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Today was my first day of econometrics, and real analysis, and in both courses the professor defined something called a "field". Unfortunately, the field I learned about in real analysis seems completely different from the field I learned about in econometrics.

The field from analysis is a set with addition and multiplication which obeys 11 familiar axioms. I had already been familiar with this definition of a field from linear algebra but here it was again.

But the field from econometrics was completely different! My notes say,

If $S$ is a sample space, a collection of subsets $\mathcal{S}$ of $S$ is called a field if:

  1. $S\in\mathcal{S}$
  2. Whenever $A\in \mathcal{S}$, $A^C\in \mathcal{S}$
  3. Whenever $A$ and $B$ are in $\mathcal{S}$, $A\cup B\in \mathcal{S}$

Is the field that I learned about in econometrics a completely different thing? Or are they somehow related?

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3  
Sounds like a $\sigma$-algebra to me. –  Rahul Sep 7 '12 at 0:01
2  
@RahulNarain $\sigma$-algebras are closed under countable union. –  William Sep 7 '12 at 0:02
    
@Williamm and Rahul It is sometimes simply called an algebra. –  M Turgeon Sep 7 '12 at 0:05
    
According to wikipedia, a $\sigma$-algebra is sometimes called a $\sigma$-field. So I guess, some people may call a regular algebra a field. –  William Sep 7 '12 at 0:07
5  
The definition you gave is that of a field of sets (en.wikipedia.org/wiki/Field_of_sets). I suppose in some contexts it might just be called a field. –  Trevor Wilson Sep 7 '12 at 0:13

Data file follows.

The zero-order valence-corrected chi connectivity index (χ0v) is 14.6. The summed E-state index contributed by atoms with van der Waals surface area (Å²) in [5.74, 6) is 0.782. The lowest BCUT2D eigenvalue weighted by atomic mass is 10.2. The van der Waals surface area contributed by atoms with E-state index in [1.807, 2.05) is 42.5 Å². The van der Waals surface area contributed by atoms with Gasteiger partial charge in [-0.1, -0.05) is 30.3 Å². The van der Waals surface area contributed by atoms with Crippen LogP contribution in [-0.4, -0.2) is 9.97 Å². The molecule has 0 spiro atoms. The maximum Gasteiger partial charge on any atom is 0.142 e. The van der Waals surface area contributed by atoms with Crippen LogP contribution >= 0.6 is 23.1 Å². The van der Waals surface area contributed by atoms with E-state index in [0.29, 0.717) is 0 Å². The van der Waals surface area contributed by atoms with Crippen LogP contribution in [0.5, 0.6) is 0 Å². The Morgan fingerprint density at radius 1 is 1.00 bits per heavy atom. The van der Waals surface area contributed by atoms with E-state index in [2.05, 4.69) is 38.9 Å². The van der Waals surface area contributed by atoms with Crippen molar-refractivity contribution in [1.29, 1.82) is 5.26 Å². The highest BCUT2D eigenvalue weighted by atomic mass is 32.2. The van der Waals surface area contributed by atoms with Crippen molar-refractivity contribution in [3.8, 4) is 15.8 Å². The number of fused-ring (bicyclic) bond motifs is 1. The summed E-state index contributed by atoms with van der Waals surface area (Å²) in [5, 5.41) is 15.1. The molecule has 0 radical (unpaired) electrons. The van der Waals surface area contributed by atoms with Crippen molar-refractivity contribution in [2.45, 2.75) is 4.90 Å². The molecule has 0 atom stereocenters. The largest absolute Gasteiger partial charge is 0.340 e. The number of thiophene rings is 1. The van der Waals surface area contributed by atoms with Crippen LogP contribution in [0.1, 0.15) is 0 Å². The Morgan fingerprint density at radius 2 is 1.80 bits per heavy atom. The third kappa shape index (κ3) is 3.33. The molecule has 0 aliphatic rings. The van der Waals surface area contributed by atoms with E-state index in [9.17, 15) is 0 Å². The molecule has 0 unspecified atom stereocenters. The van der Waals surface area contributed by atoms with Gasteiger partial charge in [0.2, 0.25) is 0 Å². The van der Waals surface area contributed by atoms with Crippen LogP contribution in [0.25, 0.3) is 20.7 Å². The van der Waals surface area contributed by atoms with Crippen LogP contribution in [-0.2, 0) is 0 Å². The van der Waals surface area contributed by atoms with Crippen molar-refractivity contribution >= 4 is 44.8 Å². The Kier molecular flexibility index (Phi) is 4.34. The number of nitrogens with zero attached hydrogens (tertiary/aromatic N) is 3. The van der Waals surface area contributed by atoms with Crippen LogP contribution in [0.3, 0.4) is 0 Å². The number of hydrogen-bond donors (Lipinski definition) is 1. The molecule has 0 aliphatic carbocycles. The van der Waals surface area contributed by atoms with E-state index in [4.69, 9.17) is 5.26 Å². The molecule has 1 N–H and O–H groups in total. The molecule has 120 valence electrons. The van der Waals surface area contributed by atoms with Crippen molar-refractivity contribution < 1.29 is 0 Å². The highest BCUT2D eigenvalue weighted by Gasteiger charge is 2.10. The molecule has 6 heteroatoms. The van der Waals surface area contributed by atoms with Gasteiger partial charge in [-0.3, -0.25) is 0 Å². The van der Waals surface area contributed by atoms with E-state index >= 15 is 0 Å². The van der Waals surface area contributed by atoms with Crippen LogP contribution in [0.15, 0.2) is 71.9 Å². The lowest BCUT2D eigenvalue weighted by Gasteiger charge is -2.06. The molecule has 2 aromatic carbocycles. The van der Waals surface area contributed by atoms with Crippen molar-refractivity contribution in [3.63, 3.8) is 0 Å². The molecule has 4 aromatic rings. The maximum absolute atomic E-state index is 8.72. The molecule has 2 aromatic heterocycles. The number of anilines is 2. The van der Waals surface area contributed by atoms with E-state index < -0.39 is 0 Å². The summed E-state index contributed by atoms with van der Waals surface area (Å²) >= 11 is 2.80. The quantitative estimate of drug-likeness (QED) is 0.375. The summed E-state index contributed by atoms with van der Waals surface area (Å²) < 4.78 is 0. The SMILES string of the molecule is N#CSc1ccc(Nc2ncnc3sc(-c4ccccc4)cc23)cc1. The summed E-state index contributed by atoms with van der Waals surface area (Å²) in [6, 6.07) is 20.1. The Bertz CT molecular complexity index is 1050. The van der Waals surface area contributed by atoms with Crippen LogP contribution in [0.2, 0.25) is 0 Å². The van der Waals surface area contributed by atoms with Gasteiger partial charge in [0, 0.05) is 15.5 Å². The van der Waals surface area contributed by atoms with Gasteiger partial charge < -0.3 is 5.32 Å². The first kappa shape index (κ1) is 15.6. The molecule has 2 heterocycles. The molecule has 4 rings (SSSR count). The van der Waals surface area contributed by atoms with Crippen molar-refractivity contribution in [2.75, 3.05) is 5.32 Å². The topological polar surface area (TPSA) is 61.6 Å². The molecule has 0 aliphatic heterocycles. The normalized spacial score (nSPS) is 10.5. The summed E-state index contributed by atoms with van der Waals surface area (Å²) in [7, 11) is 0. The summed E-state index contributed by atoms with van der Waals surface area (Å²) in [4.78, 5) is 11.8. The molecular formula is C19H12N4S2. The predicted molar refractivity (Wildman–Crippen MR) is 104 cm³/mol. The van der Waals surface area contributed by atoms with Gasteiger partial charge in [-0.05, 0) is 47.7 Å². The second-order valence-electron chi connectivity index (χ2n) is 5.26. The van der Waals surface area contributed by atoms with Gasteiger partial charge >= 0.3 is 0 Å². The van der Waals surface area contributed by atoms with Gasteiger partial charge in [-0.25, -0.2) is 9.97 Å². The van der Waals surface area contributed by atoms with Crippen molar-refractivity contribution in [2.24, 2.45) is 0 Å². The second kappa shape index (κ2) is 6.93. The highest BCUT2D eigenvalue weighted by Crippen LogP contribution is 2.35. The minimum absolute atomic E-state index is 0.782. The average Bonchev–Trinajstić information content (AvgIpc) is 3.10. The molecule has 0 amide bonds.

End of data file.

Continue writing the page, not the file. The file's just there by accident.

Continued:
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1 Answer 1

up vote 6 down vote accepted

As Trevor Wilson says in the comments, what you learned about is called a field of sets. A field of sets is in particular a Boolean algebra, and it has two operations (namely intersection and union) which behave formally in some ways like multiplication and addition in a field. For example, intersection distributes over union. But union also distributes over intersection, so this analogy should not be taken too far. And then there is the complement operation too.

There are some other differences, such as the lack of multiplicative inverses and additive inverses. Fields of sets are not actually fields, not even rings, but semirings (or as some call them, rigs).

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Like all Boolean algebras, however, they become rings if we take the ring addition to be symmetric difference rather than union. –  Henning Makholm Sep 7 '12 at 16:08
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